Rapt (Kirsanoff, 1934)

Rapt (Dimitri Kirsanoff, 1934)

An exciting, shrewd revenge tale where Dita Parlo gives one of the best performances I’ve seen from the decade. In a time period where actors/actresses were trying to make the transition from silent film to talkies, several very questionable performances exist. Then there’s Dita Parlo who pulls off a stunning 1934 double feature (L’atalante being the other and more famous). Kidnapped by a man in a neighboring village, she is locked in a room for weeks (maybe longer) as rumors quickly spread that she is actually there to marry her kidnapper. As the man continues to keep her hostage, he slowly starts falling for her and allows her freedom to roam the village.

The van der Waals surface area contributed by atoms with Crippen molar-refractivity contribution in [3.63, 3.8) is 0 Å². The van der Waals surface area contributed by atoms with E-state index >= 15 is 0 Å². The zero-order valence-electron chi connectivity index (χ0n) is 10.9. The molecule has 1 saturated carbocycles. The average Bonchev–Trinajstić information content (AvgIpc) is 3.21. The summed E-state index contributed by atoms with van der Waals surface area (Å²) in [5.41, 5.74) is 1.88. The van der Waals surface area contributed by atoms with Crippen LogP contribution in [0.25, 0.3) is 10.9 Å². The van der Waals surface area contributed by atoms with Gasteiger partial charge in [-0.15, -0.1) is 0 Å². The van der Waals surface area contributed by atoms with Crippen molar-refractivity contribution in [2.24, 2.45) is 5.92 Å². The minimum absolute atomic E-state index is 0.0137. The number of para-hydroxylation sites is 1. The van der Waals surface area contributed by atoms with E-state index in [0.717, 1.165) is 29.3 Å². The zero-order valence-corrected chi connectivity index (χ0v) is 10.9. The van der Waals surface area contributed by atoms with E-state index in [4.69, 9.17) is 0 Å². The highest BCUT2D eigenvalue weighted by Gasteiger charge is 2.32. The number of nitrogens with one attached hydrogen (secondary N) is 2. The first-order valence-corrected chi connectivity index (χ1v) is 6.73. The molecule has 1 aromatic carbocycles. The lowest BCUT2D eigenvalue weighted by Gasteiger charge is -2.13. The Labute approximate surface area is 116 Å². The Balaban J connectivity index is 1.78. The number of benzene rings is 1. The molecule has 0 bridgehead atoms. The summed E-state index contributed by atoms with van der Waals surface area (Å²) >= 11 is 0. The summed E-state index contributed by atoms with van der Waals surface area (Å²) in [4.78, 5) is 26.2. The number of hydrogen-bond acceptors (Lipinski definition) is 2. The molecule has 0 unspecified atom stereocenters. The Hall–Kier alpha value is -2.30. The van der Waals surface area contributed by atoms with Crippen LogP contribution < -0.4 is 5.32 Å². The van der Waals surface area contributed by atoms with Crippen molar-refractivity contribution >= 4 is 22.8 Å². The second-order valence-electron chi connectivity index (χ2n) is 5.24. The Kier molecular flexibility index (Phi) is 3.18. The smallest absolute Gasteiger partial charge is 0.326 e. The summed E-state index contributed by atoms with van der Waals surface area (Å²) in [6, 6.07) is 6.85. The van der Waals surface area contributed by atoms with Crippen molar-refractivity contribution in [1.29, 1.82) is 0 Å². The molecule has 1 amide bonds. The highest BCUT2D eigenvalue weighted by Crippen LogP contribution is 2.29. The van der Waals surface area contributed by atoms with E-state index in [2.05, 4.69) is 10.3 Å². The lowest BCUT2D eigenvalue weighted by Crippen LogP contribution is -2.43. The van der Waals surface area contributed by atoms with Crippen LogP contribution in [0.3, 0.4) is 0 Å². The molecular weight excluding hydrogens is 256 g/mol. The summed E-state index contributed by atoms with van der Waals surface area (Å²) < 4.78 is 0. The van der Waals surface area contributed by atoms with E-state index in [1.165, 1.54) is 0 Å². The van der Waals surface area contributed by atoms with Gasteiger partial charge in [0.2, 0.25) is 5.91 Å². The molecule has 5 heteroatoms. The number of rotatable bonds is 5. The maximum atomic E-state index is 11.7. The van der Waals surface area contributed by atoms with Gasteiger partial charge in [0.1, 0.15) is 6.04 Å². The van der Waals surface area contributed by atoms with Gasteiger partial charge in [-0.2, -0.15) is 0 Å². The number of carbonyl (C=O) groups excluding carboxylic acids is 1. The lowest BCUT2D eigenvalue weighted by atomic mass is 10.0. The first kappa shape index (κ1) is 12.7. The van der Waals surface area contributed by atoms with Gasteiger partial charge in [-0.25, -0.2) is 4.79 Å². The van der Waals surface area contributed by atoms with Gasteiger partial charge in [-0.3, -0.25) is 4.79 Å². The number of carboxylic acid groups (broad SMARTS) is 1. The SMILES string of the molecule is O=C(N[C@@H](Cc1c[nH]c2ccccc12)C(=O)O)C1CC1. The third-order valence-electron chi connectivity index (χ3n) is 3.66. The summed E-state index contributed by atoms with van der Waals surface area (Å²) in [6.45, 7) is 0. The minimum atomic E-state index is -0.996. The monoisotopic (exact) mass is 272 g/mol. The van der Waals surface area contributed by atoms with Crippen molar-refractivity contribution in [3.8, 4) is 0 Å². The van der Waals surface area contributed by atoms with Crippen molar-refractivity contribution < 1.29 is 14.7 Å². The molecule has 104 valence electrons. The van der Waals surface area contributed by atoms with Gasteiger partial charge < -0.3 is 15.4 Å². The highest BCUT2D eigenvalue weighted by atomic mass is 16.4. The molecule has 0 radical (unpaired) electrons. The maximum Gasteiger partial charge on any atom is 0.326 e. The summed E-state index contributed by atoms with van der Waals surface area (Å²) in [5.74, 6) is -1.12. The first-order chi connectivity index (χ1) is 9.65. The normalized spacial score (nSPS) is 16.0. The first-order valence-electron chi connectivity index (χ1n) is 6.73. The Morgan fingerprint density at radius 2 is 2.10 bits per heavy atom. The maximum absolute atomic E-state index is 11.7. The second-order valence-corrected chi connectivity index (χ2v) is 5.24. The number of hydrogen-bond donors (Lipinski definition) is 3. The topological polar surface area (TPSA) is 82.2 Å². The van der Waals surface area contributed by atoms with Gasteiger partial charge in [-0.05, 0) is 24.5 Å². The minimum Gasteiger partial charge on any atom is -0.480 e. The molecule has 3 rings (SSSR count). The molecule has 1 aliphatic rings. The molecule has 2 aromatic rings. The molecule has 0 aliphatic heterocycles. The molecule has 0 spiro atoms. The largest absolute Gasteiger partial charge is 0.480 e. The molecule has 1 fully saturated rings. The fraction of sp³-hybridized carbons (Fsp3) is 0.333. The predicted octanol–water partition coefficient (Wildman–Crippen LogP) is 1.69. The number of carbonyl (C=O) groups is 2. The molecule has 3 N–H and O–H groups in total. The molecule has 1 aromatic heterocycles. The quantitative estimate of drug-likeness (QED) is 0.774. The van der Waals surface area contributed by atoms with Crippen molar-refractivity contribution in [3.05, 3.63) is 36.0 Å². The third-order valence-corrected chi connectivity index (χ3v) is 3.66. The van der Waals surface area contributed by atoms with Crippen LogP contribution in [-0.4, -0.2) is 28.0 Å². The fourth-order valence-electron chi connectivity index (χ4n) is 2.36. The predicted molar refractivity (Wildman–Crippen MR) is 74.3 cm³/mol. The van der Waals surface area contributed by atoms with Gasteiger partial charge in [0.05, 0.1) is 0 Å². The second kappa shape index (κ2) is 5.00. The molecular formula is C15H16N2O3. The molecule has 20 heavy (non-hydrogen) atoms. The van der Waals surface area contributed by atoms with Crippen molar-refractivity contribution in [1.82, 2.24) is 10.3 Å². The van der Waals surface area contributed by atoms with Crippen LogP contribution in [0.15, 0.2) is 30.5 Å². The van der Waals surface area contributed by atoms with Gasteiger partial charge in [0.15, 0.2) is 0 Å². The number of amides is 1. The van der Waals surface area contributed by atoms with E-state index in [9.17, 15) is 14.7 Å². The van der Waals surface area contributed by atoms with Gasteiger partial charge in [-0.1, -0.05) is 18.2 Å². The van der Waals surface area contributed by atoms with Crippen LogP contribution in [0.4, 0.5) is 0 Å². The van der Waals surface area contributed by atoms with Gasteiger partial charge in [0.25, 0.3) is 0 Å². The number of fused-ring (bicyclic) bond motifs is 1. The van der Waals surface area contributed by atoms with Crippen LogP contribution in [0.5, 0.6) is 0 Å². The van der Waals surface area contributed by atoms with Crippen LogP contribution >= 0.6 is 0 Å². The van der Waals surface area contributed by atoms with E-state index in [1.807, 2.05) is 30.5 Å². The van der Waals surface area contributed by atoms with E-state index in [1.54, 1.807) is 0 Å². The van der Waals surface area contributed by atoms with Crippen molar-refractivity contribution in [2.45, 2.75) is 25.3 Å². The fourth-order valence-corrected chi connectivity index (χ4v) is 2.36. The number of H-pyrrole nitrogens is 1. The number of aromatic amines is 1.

At this point, despite her innocent and naive appearance, she begins to manipulate the people and the situation in her favor. She’s conniving and she’s smart, and it was a treat to watch her work. Additionally, Kirsanoff again proves why he was a pioneer of early filmmaking. He refuses to put the camera in a traditional position, incorporates beautiful lighting, and does masterful jump-cut editing. The only technical feature I didn’t care for was the sound. At times the score was extremely distracting, and when the music does fade, it was often replaced with odd sound effects (which I later read were revolutionary, but that doesn’t mean they were good). Still an oddly delightful movie, especially for the time period.  9/10


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